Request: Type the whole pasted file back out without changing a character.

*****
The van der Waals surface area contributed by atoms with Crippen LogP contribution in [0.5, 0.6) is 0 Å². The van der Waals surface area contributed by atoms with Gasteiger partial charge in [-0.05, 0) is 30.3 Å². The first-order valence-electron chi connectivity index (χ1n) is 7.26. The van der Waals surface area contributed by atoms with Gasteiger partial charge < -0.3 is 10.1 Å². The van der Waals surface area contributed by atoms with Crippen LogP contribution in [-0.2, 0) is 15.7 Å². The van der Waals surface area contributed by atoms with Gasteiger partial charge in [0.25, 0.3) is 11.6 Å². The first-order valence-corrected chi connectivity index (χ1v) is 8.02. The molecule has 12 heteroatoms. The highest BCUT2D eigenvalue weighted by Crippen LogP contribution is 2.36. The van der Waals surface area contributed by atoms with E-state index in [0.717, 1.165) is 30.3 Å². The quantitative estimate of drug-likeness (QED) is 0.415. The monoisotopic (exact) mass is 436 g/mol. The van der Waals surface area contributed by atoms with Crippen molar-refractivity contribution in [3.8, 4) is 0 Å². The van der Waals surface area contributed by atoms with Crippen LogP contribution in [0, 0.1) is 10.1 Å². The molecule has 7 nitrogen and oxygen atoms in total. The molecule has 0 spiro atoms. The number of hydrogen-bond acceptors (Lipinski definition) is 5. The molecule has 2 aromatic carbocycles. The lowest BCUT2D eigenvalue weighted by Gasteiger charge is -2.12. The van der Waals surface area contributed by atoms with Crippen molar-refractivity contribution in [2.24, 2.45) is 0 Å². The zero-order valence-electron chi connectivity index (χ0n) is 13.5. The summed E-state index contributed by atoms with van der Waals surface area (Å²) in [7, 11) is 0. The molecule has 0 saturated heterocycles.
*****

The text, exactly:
The van der Waals surface area contributed by atoms with Crippen LogP contribution in [0.5, 0.6) is 0 Å². The van der Waals surface area contributed by atoms with Gasteiger partial charge in [-0.05, 0) is 30.3 Å². The first-order valence-electron chi connectivity index (χ1n) is 7.26. The van der Waals surface area contributed by atoms with Gasteiger partial charge < -0.3 is 10.1 Å². The van der Waals surface area contributed by atoms with Crippen LogP contribution in [-0.2, 0) is 15.7 Å². The van der Waals surface area contributed by atoms with Gasteiger partial charge in [0.25, 0.3) is 11.6 Å². The first-order valence-corrected chi connectivity index (χ1v) is 8.02. The molecule has 12 heteroatoms. The highest BCUT2D eigenvalue weighted by Crippen LogP contribution is 2.36. The van der Waals surface area contributed by atoms with E-state index in [0.717, 1.165) is 30.3 Å². The quantitative estimate of drug-likeness (QED) is 0.415. The monoisotopic (exact) mass is 436 g/mol. The van der Waals surface area contributed by atoms with Crippen molar-refractivity contribution in [3.8, 4) is 0 Å². The van der Waals surface area contributed by atoms with Crippen LogP contribution in [0, 0.1) is 10.1 Å². The molecule has 7 nitrogen and oxygen atoms in total. The molecule has 0 spiro atoms. The number of hydrogen-bond acceptors (Lipinski definition) is 5. The molecule has 2 aromatic carbocycles. The lowest BCUT2D eigenvalue weighted by Gasteiger charge is -2.12. The van der Waals surface area contributed by atoms with Crippen molar-refractivity contribution in [2.24, 2.45) is 0 Å². The zero-order valence-electron chi connectivity index (χ0n) is 13.5. The summed E-state index contributed by atoms with van der Waals surface area (Å²) in [7, 11) is 0. The molecule has 0 saturated heterocycles.